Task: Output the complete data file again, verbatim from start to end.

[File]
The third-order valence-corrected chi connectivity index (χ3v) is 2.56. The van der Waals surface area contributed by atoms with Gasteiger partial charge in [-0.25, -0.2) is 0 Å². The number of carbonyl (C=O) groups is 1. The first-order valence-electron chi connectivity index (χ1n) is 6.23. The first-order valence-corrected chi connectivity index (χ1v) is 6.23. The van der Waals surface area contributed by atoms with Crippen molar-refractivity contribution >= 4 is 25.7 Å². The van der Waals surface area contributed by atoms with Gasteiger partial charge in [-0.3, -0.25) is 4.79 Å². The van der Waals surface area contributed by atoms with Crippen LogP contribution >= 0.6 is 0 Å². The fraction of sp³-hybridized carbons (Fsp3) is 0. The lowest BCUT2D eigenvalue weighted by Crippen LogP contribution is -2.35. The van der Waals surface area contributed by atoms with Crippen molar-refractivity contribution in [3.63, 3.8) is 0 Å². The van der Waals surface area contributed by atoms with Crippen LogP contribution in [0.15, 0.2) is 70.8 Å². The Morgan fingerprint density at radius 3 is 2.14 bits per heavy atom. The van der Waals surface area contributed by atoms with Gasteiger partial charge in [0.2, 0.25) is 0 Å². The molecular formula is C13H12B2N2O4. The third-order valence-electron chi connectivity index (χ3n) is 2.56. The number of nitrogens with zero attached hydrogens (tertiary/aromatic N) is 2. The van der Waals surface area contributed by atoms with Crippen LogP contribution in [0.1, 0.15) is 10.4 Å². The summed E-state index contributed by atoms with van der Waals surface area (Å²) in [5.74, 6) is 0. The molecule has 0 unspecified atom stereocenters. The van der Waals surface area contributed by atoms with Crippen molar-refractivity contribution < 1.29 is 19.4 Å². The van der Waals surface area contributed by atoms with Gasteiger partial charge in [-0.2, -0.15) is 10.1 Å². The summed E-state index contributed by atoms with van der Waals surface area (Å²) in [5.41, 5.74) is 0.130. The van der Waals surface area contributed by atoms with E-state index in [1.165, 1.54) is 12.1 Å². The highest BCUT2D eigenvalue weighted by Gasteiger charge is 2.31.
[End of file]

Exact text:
The third-order valence-corrected chi connectivity index (χ3v) is 2.56. The van der Waals surface area contributed by atoms with Gasteiger partial charge in [-0.25, -0.2) is 0 Å². The number of carbonyl (C=O) groups is 1. The first-order valence-electron chi connectivity index (χ1n) is 6.23. The first-order valence-corrected chi connectivity index (χ1v) is 6.23. The van der Waals surface area contributed by atoms with Crippen molar-refractivity contribution >= 4 is 25.7 Å². The van der Waals surface area contributed by atoms with Gasteiger partial charge in [-0.3, -0.25) is 4.79 Å². The van der Waals surface area contributed by atoms with Crippen LogP contribution >= 0.6 is 0 Å². The fraction of sp³-hybridized carbons (Fsp3) is 0. The lowest BCUT2D eigenvalue weighted by Crippen LogP contribution is -2.35. The van der Waals surface area contributed by atoms with Crippen molar-refractivity contribution in [3.63, 3.8) is 0 Å². The van der Waals surface area contributed by atoms with Crippen LogP contribution in [0.15, 0.2) is 70.8 Å². The Morgan fingerprint density at radius 3 is 2.14 bits per heavy atom. The van der Waals surface area contributed by atoms with Gasteiger partial charge in [0.2, 0.25) is 0 Å². The molecular formula is C13H12B2N2O4. The third-order valence-electron chi connectivity index (χ3n) is 2.56. The number of nitrogens with zero attached hydrogens (tertiary/aromatic N) is 2. The van der Waals surface area contributed by atoms with Crippen LogP contribution in [0.1, 0.15) is 10.4 Å². The summed E-state index contributed by atoms with van der Waals surface area (Å²) in [5.74, 6) is 0. The molecule has 0 unspecified atom stereocenters. The van der Waals surface area contributed by atoms with Crippen molar-refractivity contribution < 1.29 is 19.4 Å². The van der Waals surface area contributed by atoms with Gasteiger partial charge in [-0.2, -0.15) is 10.1 Å². The summed E-state index contributed by atoms with van der Waals surface area (Å²) in [5.41, 5.74) is 0.130. The van der Waals surface area contributed by atoms with E-state index in [1.165, 1.54) is 12.1 Å². The highest BCUT2D eigenvalue weighted by Gasteiger charge is 2.31.